The lecture is part of the Armenian Studies Program Spring 2017 Lecture Series and is supported by the Leon S. Peters Foundation.
The archaeological evidence of the involvement of Armenia in the developing system of pan-Asian exchange of goods can be traced to the 3rd millennium B.C. Goods destined for the Near East from Central and South-Eastern Asia passed through Armenia to be taken to western Asia Minor, the Balkans, and the North Caucasian passes and beyond. These routes served as the beginning of the Great Silk Road.
The “opening” of the road in the 130s BC after the successful mission of Chan Tsiang—the ambassador of the Chinese Emperor to the palace of Parthian monarchs—coincided with the period of political and economic rise of the Armenian Kingdom under Tigran the Great (95-55 BC).
One of the principal branches of the Silk Road stretches along the Ararat valley, through the current territory of the Republic of Armenia. Five historic capitals of Armenia, including Yerevan, are on this road. Silks and textiles were not only exported to Armenia but also produced inside of country.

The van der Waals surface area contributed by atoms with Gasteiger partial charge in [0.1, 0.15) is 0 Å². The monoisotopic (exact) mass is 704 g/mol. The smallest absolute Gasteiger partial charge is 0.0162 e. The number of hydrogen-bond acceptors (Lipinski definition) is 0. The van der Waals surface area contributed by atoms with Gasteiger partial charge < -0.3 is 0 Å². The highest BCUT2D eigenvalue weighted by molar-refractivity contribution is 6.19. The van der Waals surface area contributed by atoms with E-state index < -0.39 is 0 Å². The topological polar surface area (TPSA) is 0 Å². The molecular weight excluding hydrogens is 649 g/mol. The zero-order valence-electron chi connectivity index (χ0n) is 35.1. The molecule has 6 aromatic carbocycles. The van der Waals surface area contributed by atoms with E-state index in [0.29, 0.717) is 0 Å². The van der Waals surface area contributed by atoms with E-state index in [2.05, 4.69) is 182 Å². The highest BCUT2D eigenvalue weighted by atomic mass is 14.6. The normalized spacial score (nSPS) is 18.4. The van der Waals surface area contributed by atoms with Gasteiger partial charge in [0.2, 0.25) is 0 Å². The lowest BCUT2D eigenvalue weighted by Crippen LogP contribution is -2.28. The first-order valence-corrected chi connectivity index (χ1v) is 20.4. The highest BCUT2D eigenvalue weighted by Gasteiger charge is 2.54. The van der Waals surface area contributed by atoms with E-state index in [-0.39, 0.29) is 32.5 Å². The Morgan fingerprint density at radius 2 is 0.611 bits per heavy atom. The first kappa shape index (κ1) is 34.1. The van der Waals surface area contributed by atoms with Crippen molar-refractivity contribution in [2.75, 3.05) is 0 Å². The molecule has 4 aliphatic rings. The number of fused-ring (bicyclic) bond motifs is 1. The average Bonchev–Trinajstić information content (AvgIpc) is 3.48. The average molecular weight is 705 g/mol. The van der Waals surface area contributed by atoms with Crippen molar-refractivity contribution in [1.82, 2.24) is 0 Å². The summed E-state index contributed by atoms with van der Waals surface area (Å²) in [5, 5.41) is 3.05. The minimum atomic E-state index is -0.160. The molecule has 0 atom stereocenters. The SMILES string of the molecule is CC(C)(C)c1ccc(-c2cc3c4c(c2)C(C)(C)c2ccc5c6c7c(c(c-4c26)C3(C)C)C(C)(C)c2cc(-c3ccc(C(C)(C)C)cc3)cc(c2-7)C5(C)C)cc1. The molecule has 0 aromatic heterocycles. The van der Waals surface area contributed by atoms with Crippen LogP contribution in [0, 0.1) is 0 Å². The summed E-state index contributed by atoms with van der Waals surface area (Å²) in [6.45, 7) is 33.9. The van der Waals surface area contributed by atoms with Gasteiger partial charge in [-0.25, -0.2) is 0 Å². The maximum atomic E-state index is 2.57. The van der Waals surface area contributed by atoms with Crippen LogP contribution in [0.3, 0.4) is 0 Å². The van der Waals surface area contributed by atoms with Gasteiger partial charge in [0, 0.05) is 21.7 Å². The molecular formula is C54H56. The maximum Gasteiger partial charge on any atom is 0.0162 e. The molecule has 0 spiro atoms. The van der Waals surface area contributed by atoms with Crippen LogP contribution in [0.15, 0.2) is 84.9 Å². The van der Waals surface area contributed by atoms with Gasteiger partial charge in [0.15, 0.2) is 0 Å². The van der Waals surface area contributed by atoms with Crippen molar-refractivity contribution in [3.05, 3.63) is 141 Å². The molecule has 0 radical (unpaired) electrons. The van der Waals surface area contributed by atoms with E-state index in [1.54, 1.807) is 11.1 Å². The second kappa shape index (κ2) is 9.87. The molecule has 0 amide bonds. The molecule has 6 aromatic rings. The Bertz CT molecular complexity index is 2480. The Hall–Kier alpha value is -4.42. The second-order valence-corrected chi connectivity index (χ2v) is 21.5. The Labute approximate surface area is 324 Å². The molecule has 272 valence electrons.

The renowned Venetian Marco Polo was astounded by the beauty of Armenian carpets. We find that beauty on the canvases of Italian Renaissance painters and in the descriptions of the palaces of Khalid Al-Rashid. Images of these silks and textiles are preserved inside of the Armenian medieval manuscripts—but are as of now largely unstudied. Dr. Chookaszian will trace this history through the study of Armenian medieval manuscripts.
Dr. Levon Chookaszian is the UNESCO Professor of Armenian Art History at Yerevan State University and one of the leading authorities in the world on Armenian art. He is the author of two monographs: The Art of the 13th century Armenian Painter Grigor Tsaghkogh (1986), and the other on Arshag Fetvadjian Masters and Treasures of Armenian Art (2011). Chookaszian has taught at Yerevan State University since 1978 and is one of the founders of the department of art history. In 1996 he established the UNESCO Chair of Armenian Art History.
The lecture is free and open to the public. Free parking is available, using parking code 273703 (use the code in kiosks in the parking area to receive the permit) at Fresno State Lots P5 and P6, near the University Business Center, Fresno State.
For more information about the lecture please contact the Armenian Studies Program at 278-2669, or visit our website at www.fresnostate.edu/armenianstudies.